(d) The Consent Decree in question, which has been procured by fraud can be set aside at any stage including in an application for leave to execute it or in an Official Liquidator’s Report challenging it. Even otherwise, the scope of the Company Court’s power under Section 446 has been very broadly construed by the Hon’ble Supreme Court in Sudarsan Chits (I) Ltd. V/s. O. Sukumaran Pillai and Others (1984) 4 SCC 657), where the Court observed :
'8.… Now at a stage when a winding up order is made the company may as well have subsisting claims and to realise these claims the Liquidator will have to file suits. To avoid this eventuality and to keep all incidental proceedings in winding up before the court which is winding up the company, its jurisdiction was enlarged to entertain petition amongst others for recovering the claims of the company. In the absence of a provision like Sec. 446 (2) under the repealed Indian Companies Act, 1913, Official Liquidator in order to realise and recover the claims and subsisting debts owed to the company had the unenviable fate of filing suits. These suits as is not unknown, dragged on through the trial court and Courts of appeal resulting not only in multiplicity of proceedings but would hold up the progress of the winding up proceedings. To save the company which is ordered to be wound up from this prolix and expensive litigation and to accelerate the disposal of winding up proceedings, the parliament devised a cheap and summary remedy by conferring jurisdiction on the court winding up the company to entertain petitions in respect of claims for and against the company. This was the object behind enacting Sec. 446 (2) and therefor, it must receive such construction at the hands of the court as would advance the object and at any rate not thwart it.'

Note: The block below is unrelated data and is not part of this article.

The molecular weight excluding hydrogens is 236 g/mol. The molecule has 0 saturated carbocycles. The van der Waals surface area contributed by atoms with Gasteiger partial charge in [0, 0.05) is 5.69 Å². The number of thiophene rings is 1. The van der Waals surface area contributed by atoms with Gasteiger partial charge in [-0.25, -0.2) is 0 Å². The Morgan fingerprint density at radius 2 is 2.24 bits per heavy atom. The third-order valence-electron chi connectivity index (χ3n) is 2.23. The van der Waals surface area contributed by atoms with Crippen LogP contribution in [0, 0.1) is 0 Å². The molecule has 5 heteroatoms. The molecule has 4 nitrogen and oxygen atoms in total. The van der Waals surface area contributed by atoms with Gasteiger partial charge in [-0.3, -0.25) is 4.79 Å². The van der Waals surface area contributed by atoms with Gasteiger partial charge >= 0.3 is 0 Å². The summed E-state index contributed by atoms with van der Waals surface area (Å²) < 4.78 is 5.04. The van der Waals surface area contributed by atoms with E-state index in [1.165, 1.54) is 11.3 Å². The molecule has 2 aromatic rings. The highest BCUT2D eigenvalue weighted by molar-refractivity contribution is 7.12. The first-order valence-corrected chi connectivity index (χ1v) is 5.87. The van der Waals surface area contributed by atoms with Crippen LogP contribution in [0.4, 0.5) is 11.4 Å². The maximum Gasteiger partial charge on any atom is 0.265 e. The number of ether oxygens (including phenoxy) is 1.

(e) The position that Official Liquidator can invite the Company Court to exercise its powers under Section 446 by way of a report seeking directions and is not required to file a company application in that behalf is also firmly established. This question fell for consideration by this Court in Modi Stone Limited (Supra), where the Court observed: